Global Gender Gap Report 2022


This report was published by the World Economic Forum, Switzerland, on July 13, 2022. The Global Gender Gap Report was first published in 2006; this 2022 edition is the 16th report in the series.

The report evaluates the performance of 146 countries on the Global Gender Gap Index, a scale of 0 to 100 which marks countries on the “percentage of the gender gap that has been closed”. Countries are ranked as per the current state of gender parity across the four dimensions of economic opportunities, education, health, and political empowerment. The 146 countries are classified into eight regions: Central Asia, East Asia and the Pacific, Europe, Latin America and the Caribbean, Middle East and North Africa, North America, South Asia, and Sub-Saharan Africa.

By reviewing the progress towards gender equality over the years, the report also projects the number of years it will take for the world to achieve gender parity. As per the present rate of change, it estimates that another 132 years are needed for complete gender parity globally.

The 374-page report consists of two chapters: Benchmarking gender gaps 2022 (Chapter 1); and Gender gaps in the workforce: an emerging crisis (Chapter 2). The report also includes an Index of Economy Profiles of the 146 countries summarising the performance of each country across various indicators.


  1. The report ranks countries on a scale of 0 to 1 with one being the highest score. Of the 146 countries covered in this report, the ones with the highest rates of gender parity are Iceland (0.908), Finland (0.860), Norway (0.845), New Zealand (0.841) and Sweden (0.822). Conversely, the countries lowest on the index are Afghanistan (0.435), Pakistan (0.564), the Democratic Republic of Congo (0.575), Iran (0.576) and Chad (0.579).

  2. At the present global rate of change, it will take another 155 years to close the gender gap in political empowerment, 151 years to close the gender gap in economic opportunities and 22 years for complete gender parity in education.

  3. India is ranked 135 out of the 146 countries in the Index with a score of 0.629. In the 2021 report, India was ranked 140 of 156 countries with a score of 0.625. 

  4. India ranked low on the subindex of ‘economic participation and opportunity’ – 143 among 146 countries – and was ranked lowest for gender parity in the ‘health and survival’ subindex. The country scored better (0.961) on the ‘educational attainment’ subindex and stood at rank 107. Within the subindex of ‘political empowerment,’ India held the 48th rank but with a low score of 0.267.

  5. Gender parity in the dimension of economic participation rose to 60.3 per cent globally. Lao People’s Democratic Republic (0.883), Burundi (0.855) and Barbados (0.832) were the highest scoring countries in this subindex. The countries which scored the lowest were Afghanistan (0.176), Pakistan (0.331) and Iran (0.343).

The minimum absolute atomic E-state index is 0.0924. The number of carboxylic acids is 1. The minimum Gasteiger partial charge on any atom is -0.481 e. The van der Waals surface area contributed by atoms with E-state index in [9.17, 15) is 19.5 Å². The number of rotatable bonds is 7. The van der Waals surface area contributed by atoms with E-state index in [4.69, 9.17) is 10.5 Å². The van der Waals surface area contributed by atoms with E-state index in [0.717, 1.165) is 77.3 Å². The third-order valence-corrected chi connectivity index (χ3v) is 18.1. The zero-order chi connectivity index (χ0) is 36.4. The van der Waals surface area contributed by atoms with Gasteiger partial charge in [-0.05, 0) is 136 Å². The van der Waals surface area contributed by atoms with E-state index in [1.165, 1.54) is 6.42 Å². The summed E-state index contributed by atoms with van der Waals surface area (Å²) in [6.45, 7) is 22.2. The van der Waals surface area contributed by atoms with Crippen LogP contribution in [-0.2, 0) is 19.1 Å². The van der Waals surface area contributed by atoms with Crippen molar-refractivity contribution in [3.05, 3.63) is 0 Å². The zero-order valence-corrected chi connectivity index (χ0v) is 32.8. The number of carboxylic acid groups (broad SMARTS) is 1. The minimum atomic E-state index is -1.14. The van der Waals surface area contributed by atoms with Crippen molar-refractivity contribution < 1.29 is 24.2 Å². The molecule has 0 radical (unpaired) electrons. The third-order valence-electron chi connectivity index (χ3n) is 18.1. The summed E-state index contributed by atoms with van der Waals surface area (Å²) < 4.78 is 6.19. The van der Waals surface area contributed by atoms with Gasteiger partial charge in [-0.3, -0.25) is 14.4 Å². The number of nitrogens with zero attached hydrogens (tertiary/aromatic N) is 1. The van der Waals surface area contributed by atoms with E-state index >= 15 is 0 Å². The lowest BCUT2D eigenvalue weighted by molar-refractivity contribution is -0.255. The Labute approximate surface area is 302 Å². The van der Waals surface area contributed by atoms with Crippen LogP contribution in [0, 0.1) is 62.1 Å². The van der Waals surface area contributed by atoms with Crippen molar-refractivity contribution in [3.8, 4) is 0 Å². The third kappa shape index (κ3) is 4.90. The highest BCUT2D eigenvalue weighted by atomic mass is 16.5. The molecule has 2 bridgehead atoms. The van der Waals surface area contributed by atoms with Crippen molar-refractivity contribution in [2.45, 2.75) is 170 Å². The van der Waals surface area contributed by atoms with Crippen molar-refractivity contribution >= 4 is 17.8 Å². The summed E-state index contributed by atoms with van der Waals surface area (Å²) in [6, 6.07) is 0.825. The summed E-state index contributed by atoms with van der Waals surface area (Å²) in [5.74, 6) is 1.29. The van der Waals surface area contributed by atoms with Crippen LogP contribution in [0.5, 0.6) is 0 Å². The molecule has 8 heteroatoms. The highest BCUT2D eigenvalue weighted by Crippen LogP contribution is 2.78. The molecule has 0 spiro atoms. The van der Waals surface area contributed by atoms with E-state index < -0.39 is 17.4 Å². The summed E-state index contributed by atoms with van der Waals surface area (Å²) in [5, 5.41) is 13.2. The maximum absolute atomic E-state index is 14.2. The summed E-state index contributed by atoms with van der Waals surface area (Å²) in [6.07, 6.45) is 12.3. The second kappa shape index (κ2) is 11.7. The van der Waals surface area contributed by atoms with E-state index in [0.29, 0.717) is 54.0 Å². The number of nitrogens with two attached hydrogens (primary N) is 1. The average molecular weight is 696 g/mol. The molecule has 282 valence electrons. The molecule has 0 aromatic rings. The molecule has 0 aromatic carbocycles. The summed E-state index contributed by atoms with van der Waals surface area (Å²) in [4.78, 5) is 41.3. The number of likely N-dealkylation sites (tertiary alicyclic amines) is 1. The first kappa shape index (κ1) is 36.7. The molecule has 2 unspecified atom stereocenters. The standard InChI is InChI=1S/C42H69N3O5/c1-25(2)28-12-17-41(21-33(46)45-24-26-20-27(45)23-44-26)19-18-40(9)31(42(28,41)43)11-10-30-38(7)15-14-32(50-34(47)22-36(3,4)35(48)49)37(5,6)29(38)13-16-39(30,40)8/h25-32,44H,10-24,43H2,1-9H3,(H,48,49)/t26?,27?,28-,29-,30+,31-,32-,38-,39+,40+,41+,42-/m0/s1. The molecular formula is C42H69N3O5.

6. The worldwide gender gap in educational attainment fell from 95.2 per cent in 2021 to 94.4 per cent in 2022. As per the report, 29 countries (including Argentina and Brazil) achieved full gender parity in this subindex. Afghanistan (0.482) scored lowest in this dimension, followed by Chad (0.603) and the Democratic Republic of Congo (0.661).

  7. The health and survival subindex showed only slight progress (95.7 per cent to 95.8 per cent) towards achieving gender parity between 2021 and 2022. In the present report, 28 countries (including Sri Lanka and Myanmar) occupy the first rank with an equal score of 0.980. On the other hand, India (0.937), China (0.940) and Azerbaijan (0.941) were ranked lowest among the 146 countries considered.

  8. The report notes that gender parity in the political empowerment subindex stood at 22 per cent globally. Countries that scored highest in this dimension were Iceland (0.874), Finland (0.682) and Norway (0.662). Conversely, Vanuatu ranked the lowest with a score of zero, followed by Kuwait (0.023) and Brunei (0.031).

  9. At the current pace, overall gender gaps are estimated to close in roughly 59 to 62 years in North America, 60 years in Europe, 67 years in Latin America and the Caribbean, 98 years in Sub-Saharan Africa, 115 years in Middle East and North Africa, 151 years in Central Asia, 168 years in East Asia and the Pacific, and 197 years in South Asia.

  10. The report notes a stagnation in progress towards achieving gender parity caused by the rising cost of living, the Covid-19 pandemic, the climate crisis and various other conflicts. It states that since women have continued to earn and accumulate wealth at levels lower than men, they are expected to be more severely affected by future crises than men.

  11. Gender parity in the participation of men and women in the labour-force has been declining in South Asia, and Middle East and North Africa since 2013. Sub-Saharan Africa, North America and Europe, on the other hand, have either held stable or seen an improvement.

  12. Based on data from 2019 representing 33 countries and 54 per cent of the world’s working-age population, the report measures the share of time men and women spent doing unpaid work. Only 19 per cent of the total time spent working by men was devoted to unpaid work. Women, on the other hand, were engaged in unpaid work for around 55 per cent of their total time spent working.

    Focus and Factoids by T. Rajapandian.

    PARI Library's health archive project is part of an initiative supported by the Azim Premji University to develop a free-access repository of health-related reports relevant to rural India.


World Economic Forum, Switzerland


World Economic Forum, Switzerland


13 Jul, 2022